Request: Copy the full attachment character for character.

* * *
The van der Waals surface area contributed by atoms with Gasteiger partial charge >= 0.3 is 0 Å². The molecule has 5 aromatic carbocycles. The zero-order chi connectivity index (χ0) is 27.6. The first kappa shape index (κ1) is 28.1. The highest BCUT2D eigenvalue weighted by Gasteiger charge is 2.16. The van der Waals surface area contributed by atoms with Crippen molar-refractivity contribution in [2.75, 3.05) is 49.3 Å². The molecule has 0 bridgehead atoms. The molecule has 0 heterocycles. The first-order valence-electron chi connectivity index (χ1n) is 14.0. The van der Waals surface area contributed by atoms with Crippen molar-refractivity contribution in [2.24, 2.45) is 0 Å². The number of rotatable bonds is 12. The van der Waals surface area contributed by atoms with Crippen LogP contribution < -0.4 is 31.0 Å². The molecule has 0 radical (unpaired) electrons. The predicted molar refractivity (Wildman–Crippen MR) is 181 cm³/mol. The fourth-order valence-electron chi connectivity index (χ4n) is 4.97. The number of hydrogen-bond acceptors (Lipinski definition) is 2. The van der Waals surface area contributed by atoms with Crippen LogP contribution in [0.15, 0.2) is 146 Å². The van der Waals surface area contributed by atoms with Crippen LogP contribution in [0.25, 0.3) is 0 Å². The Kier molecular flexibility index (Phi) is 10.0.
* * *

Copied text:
The van der Waals surface area contributed by atoms with Gasteiger partial charge >= 0.3 is 0 Å². The molecule has 5 aromatic carbocycles. The zero-order chi connectivity index (χ0) is 27.6. The first kappa shape index (κ1) is 28.1. The highest BCUT2D eigenvalue weighted by Gasteiger charge is 2.16. The van der Waals surface area contributed by atoms with Crippen molar-refractivity contribution in [2.75, 3.05) is 49.3 Å². The molecule has 0 bridgehead atoms. The molecule has 0 heterocycles. The first-order valence-electron chi connectivity index (χ1n) is 14.0. The van der Waals surface area contributed by atoms with Crippen molar-refractivity contribution in [2.24, 2.45) is 0 Å². The number of rotatable bonds is 12. The van der Waals surface area contributed by atoms with Crippen LogP contribution < -0.4 is 31.0 Å². The molecule has 0 radical (unpaired) electrons. The predicted molar refractivity (Wildman–Crippen MR) is 181 cm³/mol. The fourth-order valence-electron chi connectivity index (χ4n) is 4.97. The number of hydrogen-bond acceptors (Lipinski definition) is 2. The van der Waals surface area contributed by atoms with Crippen LogP contribution in [0.15, 0.2) is 146 Å². The van der Waals surface area contributed by atoms with Crippen LogP contribution in [0.25, 0.3) is 0 Å². The Kier molecular flexibility index (Phi) is 10.0.